RECENTLY ON TOL:
- A tumblr site dedicated to the people and places that make up Oregon and Southwest Washington.
on To The Woods
I love "the woods" which for me includes the high deserts. In fact I love open country with access to wide skies even more than forests, where it can be gloomy and where I tend to get claustrophobic after a couple of days. I spend as much time as I can in nature. At my home in Corvallis I have easy access to many hiking trails so it's easy to get to nature without driving.
Yet, however wonderful it can be to live in the "woods," is that the best way to alleviate the perils of modern life? My solution is to live in a small town. In fact, a simple, non-consumptive life in the city is likely to be the more "green" choice (I have seen research about this but don't have any citations close at hand to offer). Cities have much to recommend them; the availability of compact, walkable and bikeable neighborhoods, and public transportation are some of the amenities not available to those who choose to live 3 miles down a dirt road. To me, one of the major scourges of modern life is the single occupancy internal combusion-powered vehicle. I would never be able to justify to myself living in a place where I had to drive everywhere, for many reasons, the most recent and perhaps most compelling being the gulf oil spill disaster.
Living in the woods doesn't solve the problems of modern life except for a few. Imagine how it would be if more of us wanted to have our 5, 10, 50, 100 acres. There would be a lot less "woods" (in the sense of undeveloped, "wild" land). In fact, I've seen how this works in other parts of the country that don't have Oregon's strong land-use laws. Florida, for example, has many areas of small acreages in the country, but it's certainly not "the woods" anymore.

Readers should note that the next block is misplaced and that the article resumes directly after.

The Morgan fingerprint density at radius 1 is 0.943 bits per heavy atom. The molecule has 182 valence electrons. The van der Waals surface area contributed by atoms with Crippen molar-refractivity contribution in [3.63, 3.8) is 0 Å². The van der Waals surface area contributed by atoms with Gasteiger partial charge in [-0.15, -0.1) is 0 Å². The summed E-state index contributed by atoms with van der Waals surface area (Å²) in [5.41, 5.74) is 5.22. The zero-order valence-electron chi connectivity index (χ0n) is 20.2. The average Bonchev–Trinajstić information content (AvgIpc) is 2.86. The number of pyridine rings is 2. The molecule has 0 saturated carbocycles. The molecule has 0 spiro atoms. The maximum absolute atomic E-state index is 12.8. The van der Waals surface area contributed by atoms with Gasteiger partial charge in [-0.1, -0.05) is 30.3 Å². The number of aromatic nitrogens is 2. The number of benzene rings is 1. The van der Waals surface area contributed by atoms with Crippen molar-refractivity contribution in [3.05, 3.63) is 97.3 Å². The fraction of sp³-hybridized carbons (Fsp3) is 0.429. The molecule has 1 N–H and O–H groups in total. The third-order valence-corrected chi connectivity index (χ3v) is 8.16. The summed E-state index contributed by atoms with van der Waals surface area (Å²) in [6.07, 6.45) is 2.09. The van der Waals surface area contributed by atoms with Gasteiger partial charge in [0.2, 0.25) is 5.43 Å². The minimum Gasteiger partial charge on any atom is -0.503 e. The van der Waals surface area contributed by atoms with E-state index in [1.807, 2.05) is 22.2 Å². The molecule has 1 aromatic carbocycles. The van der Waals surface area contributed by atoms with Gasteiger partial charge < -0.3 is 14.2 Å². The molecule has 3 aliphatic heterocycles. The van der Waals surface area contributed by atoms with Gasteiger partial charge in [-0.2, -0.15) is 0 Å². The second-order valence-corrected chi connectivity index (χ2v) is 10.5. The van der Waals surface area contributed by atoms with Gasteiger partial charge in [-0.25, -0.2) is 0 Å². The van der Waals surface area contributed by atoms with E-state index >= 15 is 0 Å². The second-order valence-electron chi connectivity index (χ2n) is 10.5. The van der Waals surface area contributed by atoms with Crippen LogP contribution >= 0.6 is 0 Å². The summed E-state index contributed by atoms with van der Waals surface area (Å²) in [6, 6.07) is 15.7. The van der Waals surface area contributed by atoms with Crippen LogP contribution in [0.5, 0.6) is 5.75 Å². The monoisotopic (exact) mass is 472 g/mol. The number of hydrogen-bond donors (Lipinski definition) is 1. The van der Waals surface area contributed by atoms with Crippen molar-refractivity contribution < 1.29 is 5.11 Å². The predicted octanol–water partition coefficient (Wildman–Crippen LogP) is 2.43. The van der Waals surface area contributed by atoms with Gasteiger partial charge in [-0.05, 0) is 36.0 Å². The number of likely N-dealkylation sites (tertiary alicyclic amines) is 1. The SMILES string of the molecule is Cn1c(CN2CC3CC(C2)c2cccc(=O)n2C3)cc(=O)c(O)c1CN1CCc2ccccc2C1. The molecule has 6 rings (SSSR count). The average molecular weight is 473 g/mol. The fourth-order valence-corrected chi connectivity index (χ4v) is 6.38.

Another aspect: how are those who don't have the resources to obtain and live on land away from the city, those who are probably the ones who need it the most, to "escape?" Perhaps a long-term solution could be to bring the ameneties of the woods to the city. Dim the lights, quiet the noise, have more green space easily accessible in all neighborhoods. Many problems to solve, but it could be done by creative, involved citizens.
And, yes, sorry, but I can say that living in the city confers no less wisdom than living in the country. Not that I myself at 61 can claim to have it, but there are many wise people in my town. Wisdom doesn't care where you live.
I see the Milky Way on my trips to the desert. I bring it back to my city home in my heart.
posted 2 years, 11 months ago
view in context